Mr. Killough has almost 30 years experience in the design, development and management of complex systems, including NASA mission control systems, cruise missile simulators, military network-centric systems, and satellite and space instrumentation flight software (FSW). He most recently served as Deputy Systems Engineer, FSW lead, and one of two Flight Directors for the CYGNSS mission, a constellation of eight micro-satellites currently in-orbit that are measuring hurricane strength from space. Prior to CYGNSS, Mr. Killough was Director of Communications & Embedded Systems, overseeing a diverse portfolio of R&D programs, most notably two large network-centric interoperability systems for the U.S. military, and design and development of the flight test system for the Boeing 787 Dreamliner. Mr. Killough is also a certified Project Management Professional (P.M.P.).

Supporting Experience

Systems and FSW roles on IMAGE, Swift, Deep Impact, and New Horizons

Performed critical role on CYGNSS in resolving multiple technical & programmatic issues; presented resolution of late pre-launch issues to NASA resulting in launch approval.

FSW lead for Swift UVOT and XRT, and program-level technical consultant on Swift to GSFC Explorers Office (in 11th year, ranked #1 in NASA Senior Review 3 times)

Served on numerous NASA IRTs and SRBs (e.g. TRDS-H, AIM, THEMIS, and TESS)

Member of the NASA Engineering & Safety Center (NESC) Technical Management Team (TMT)

Served on several university Industry Advisory Boards (e.g. Texas Tech University, University of Texas-San Antonio).

Management sponsor and engineering process expert for 4 successful Capability Maturity Model Integration (CMMI) independent assessments (two at Level 3; two at Level 5)

Selected Publications Relevant to PUNCH

Killough, al (2017) CYGNSS Launch and Early Ops: Parenting Octuplets, Small Satellite Conference.

Killough, R. et al (2016) Simulators, Software and Small Satellites: Testing in Tight Spaces, IEEE Aerospace Conference.

Killough, R. (2013) Software Engineering Processes for Class D Missions. SPIE Optics and Photonics 2013 - Earth Observing Systems XVIII.

Killough, R. (2012) Challenges in Securing and Utilizing Space Assets. Cyber Applications for Space Session of Air Force Space Command Cyber Vision 2025 Summit.

Jennifer Campbell

Jennifer CampbellDeputy Project Manager

Southwest Research Institute


M.A. Linguistics, University of Colorado at Boulder, 2013

B.A. English Literature, Azusa Pacific University, 2011

Professional Background

Specialist, Southwest Research Institute, 2019 – present

Lecturer, Program for Writing & Rhetoric, CU Boulder, 2013-2019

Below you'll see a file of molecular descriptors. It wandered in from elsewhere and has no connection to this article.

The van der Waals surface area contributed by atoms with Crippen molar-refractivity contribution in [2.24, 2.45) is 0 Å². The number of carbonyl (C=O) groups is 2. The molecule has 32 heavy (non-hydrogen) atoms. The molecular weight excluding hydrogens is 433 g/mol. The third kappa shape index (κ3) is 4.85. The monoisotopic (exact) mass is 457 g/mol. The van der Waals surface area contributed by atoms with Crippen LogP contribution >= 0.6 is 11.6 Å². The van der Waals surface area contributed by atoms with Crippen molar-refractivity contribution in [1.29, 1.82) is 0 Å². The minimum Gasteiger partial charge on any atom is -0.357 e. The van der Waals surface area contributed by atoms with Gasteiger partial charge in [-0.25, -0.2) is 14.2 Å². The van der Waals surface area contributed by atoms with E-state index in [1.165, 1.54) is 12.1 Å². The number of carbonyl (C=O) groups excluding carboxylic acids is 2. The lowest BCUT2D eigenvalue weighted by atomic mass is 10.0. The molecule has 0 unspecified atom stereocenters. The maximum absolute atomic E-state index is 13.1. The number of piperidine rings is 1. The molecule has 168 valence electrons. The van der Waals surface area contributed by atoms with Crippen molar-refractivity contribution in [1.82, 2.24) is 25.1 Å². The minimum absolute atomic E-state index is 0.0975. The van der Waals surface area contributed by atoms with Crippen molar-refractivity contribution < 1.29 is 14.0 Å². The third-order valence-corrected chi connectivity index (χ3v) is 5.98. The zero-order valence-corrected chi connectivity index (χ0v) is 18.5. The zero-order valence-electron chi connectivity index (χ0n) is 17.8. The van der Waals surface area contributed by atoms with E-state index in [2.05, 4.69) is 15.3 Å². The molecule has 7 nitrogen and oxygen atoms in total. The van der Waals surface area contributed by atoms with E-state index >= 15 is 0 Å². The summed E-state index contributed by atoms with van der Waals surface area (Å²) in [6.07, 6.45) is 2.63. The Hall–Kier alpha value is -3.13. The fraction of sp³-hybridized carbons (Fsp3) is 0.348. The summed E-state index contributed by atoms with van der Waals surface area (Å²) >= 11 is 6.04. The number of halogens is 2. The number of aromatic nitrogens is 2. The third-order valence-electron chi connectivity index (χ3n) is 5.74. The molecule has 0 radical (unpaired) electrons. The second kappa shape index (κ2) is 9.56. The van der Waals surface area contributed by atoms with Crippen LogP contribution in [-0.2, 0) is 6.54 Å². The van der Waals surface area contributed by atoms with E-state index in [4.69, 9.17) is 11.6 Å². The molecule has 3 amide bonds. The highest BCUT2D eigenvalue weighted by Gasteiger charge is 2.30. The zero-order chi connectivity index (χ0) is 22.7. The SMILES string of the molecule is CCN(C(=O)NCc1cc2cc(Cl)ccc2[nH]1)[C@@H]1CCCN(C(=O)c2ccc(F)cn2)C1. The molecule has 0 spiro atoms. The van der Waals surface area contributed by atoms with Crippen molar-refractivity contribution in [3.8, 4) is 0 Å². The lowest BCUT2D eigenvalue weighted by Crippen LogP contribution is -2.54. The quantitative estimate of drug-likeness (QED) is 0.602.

Lecturer, TESOL Certificate Program, Linguistics, CU Boulder, 2017-2019

Team Coach, Flatirons Gymnastics Center, 2011-2019


Conduct PUNCH mission schedule analysis, tracking, and reporting.

Experience Relevant to PUNCH

Prior to her work with PUNCH Ms. Campbell worked for the University of Colorado at Boulder teaching a wide array of writing and TESOL (Teaching English to Speakers of Other Languages) courses in which she helped manage undergraduate students’ projects and adherence to deadlines.

Dr. Sarah Gibson

Sarah GibsonProject Scientist

NCAR: High Altitude Observatory


Ph.D. in Astrophysics, University of Colorado-Boulder, 1995

M.S. in Astrophysics, University of Colorado-Boulder, 1993

B.S. in Physics, Stanford University, 1989

Professional Background

HAO Deputy Director, 2020-2021

HAO Interim Director, 2019-2020

HAO Solar Section Head, 2010-2019

HAO Scientist, 2001-present

Research Assistant Professor The Catholic University of America, 1998-1999; 2000-2001

NSF-NATO Postdoctoral Fellow, University of Cambridge, 1999-2000

NRC Postdoctoral Fellow, NASA GSFC,1996-1998


Karen Harvey Prize, for outstanding early career contributions


Organize and lead the PUNCH Science Team and interface between the Science Team and the PI. Track and maintain observing requirements driven by the Science Objectives.

Experience Relevant to PUNCH

Dr. Sarah Gibson examines solar drivers of the space environment, from short-term space weather drivers such as coronal mass ejections, to long-term solar cycle variation.

Dr. Gibson has extensive experience leading scientific teams. She led the international Whole Sun Month (WSM) and Whole Heliosphere Interval (WHI) coordinated observing and modeling efforts to characterize the 3D interconnected solar-heliospheric-planetary system at solar minimum, and is currently leading a multi-institutional effort to quantify the magnetic field of the Sun’s atmosphere. She has led ISSI International Teams on the subjects of Prominence Cavities and Coronal Magnetism, and is responsible for the oversight and ongoing development of the FORWARD SolarSoft IDL code suite, with input from more than a dozen community authors. Dr. Gibson participated in the Nov. 1997 and Nov. 1998 flights of the Spartan space shuttle payload in support of the white-light coronagraph.

Supporting Experience

Dr. Gibson uses theoretical models to understand the magnetic origins of CMEs and related space weather phenomena. A particular focus is observations and models of coronal prominence cavities, which are long-lived structures in the Sun’s atmosphere that store the magnetic energy liberated in CMEs.

Selected Publications Relevant to PUNCH